Sunday, June 24, 2007

1) Tea time!
2) Stefan & Beer
3) Naomi and Rob, two folks that I adore
4) Ed from Winchester, the Manor House busker
5) Andrew Fellows undergoing the process of Enlightenment (and sharing the results).

Sunday, June 17, 2007

Photos and Books

Books currently sitting next to my bed to be read (many of them concurrently--crazy I know). Would love to hear your comments/ thoughts on any of these as I go through them this summer:

1)Fyodor Dostoevsky: Notes from the Underground (Bill, I am just not getting into it--even after all of your enthusiasm.)
2)Donald Miller: To Own a Dragon: Reflections on Growing Up Without a Father (Christine, thanks for pretty much forcing me into this read. Miller’s writing style frequently infuriates me, but as with Blue Like Jazz, I appreciate the connections he makes, the things he chooses to talk about.)
3) C. S. Lewis: The Voyage of the Dawn Treader (my first time to read straight through the Chronicles of Narnia--all the ship stuff is making this the most difficult to get through.)
4) N. T. Wright: Evil and the Justice of God(I appreciate so much Wright’s move away from fundamentalist language, even though his stance is clearly evangelical. This book confronts many of the issues I wrestle with--the first chapter was so beautiful that it left me in tears.)
5) Soren Kierkegaard: Philosophical Fragments (absolutely amazing, reading for a L’abri study group.)
6) Blaise Pascal: Pensees (my first time to attempt and read all the way through--in sections throughout the course of the summer. One of the most life changing books--and I don’t say this lightly--that I have ever digested.)
7) Henri Nouwen: Reaching Out (also being read for another L’abri study group. Wonderful, practical, mystical, challenging.)
8) Martin Buber: I and Thou (have wanted to read this one for a while, especially since my last visit to L’abri and hearing Andrew Fellow’s wonderful lecture on it.)
9) C.S. Lewis: The Great Divorce (can’t wait to reread this as my static, modern idea of heaven has been so challenged lately. In a good way.)
10) M. Scott Peck: The Road Less Travelled ( a strange addition to this list, I know. But my tutor here really admires the insights in his chapter on love and wants me to read it. I am a bit scared.)

Sunday, June 10, 2007

L'abri: Utopia or Reality?

My beautiful little Brazilian neighbor, Helena, running from the camera:

Although a gift, L’abri is a difficult place to be—especially as it is easy to idealize it, to turn it into a utopia, after leaving here and upon anticipating a return. Then on returning, you once again remember how scary and beautiful it is to attempt and face reality in this environment. L’abri itself is an effort to distinguish between reality and our many illuisions—and that makes it quite terrifying. My first week was very hard—I asked myself over and over again if I had made the right decision in coming back and committing a whole summer (which could be used to work and search for a job for Fall) to be here. This past Friday, it all finally clicked, wonderfully, graciously, delicately and fully—and I began to remember what L’abri is really about---learning to live as one fully human, learning to drink in the fullness of life (life in God, life that is fragile and made more real through both beauty and pain). I know I am meant to be here for now, even though I am spending time having very difficult conversations, thinking over difficult issues—but the fullness of life here is undeniable and irresistible. It is already changing me.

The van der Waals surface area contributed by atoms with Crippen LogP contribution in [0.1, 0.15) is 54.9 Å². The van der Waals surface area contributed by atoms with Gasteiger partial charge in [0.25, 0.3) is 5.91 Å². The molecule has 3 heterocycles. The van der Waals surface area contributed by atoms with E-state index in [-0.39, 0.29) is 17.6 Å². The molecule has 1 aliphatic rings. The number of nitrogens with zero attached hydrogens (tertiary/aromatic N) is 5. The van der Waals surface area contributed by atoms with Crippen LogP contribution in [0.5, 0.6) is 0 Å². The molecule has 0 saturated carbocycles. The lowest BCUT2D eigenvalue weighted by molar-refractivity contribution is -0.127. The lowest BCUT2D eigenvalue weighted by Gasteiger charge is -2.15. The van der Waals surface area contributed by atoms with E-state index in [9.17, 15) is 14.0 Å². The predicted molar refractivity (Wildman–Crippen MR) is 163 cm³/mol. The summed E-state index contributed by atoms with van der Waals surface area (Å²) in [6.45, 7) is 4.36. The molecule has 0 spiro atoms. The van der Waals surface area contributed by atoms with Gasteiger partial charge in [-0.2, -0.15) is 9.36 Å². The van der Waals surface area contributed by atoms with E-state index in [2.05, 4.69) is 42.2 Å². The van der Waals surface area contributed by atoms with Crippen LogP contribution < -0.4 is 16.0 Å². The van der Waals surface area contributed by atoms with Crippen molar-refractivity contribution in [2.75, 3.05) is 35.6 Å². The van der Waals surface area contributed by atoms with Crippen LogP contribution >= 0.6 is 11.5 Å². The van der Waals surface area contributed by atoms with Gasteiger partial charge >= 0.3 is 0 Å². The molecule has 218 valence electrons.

Pascal’s comments (in previous post) about the fear of living in the present moment relate very much to the scariness of L’abri. In the moment is reality, in the moment we meet God—this is both irresistible and very frightening. Although I have many other things back home I need to be thinking about (a job!), I want to make the effort to live here, now, in this present beautiful, sometimes scary, moment. In this effort, I have even made a decision to return the mobile phone I bought to use this summer—I want to focus on being HERE rather than always trying to reach those outside (ironic, I know, as I write a blog post!).
Two Swedish action figures (Stefan and Lois) building a little greenhouse behind the Manor House:

Helena again:

Anita from Mexico, Andrew Fellows (L'abri Worker) and Esther from Hollnd during a tea break:

Kierkegaard and Eternity in the Moment/ The Fullness of Time

Rob from Boston in the L'abri Study Room--Probably reading Kierkegaard!

Still relating to this theme of the present moment, I wanted to share a fantastic, lyrical, quotation from Kierkegaard’s Philosophical Fragments in which K explains the very moment of conversion from “untruth” to “truth” from “not to be” to “to be”. He writes:

“And now, the moment. A moment such as this is unique. To be sure, it is short and temporal, as the moment is; it is passing, as the moment is, past, as the moment in the next moment, and yet it is decisive, and yet it is filled with the eternal. A moment such as this must have a special name. Let us call it: the fullness of time.”